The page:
There was a strong sense of community for those living on the Islands, everything was shared between neighbours, friends and family. They had little use for money as fruits and vegetables were grown and livestock raised. The sea was a great resource and was used for leisure and a source of food.
Fishing was a daily activity that all members of the family were involved with and any extra fish were shared with others. It was the men’s role to go fishing, in boats constructed themselves. Their catch would range from large rays and turtles to a variety of reef fish.
Each morning children would wake early to help their parents with chores at home before heading to school. The majority of the islanders worked in different areas of copra production. Men would take on the physical work like gathering coconuts and removing their tough husks. Women would break open the coconuts, remove and dry out the flesh. Once the children were home from school they would help feed the animals, tend to the garden and assist with dinner preparations.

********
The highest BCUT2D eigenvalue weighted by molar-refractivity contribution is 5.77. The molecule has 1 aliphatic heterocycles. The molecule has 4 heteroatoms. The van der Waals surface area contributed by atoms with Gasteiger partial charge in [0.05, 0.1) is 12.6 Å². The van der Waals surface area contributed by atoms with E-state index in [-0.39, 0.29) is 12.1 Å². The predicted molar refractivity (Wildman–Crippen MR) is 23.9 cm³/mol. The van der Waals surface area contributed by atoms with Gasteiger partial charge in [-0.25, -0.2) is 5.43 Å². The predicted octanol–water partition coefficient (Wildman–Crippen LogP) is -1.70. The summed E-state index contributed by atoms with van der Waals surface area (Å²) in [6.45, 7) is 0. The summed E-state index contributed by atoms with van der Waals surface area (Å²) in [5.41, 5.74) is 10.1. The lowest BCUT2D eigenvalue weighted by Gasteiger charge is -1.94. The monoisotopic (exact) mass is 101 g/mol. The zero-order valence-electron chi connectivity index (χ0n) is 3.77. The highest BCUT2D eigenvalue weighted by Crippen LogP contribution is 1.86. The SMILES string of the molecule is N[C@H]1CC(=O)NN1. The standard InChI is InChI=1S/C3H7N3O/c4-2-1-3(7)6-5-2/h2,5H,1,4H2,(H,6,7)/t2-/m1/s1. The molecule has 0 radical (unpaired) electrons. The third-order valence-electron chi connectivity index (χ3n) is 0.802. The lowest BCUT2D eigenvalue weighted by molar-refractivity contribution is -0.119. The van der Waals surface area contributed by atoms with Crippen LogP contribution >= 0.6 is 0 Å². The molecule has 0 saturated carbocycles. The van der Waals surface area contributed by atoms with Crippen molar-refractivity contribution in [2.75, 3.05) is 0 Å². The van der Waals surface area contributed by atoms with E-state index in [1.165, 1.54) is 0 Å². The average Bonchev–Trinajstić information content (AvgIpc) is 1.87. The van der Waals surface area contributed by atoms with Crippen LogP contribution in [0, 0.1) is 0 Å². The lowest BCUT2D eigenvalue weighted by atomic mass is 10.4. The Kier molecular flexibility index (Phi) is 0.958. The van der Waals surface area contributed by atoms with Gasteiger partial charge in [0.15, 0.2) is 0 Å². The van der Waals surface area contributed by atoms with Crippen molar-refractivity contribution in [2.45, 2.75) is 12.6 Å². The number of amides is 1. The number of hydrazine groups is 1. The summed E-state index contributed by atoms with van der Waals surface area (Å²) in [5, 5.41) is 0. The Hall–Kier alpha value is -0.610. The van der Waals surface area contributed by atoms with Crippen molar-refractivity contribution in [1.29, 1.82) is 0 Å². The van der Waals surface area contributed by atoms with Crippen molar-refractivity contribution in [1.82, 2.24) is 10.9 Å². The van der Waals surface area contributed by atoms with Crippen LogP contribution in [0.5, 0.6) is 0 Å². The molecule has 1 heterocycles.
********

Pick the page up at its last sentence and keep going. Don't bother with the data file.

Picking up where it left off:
Chagossians lived on the islands in harmony with their environment and their ability to read the land and the ocean was invaluable to their success. Knowledge of how to read the skies for incoming bad weather, how to predict the tides and knowing which animals to catch when was passed down through the generations.
For more information about history check Chagos: A History available from the Chagos Conservation Trust.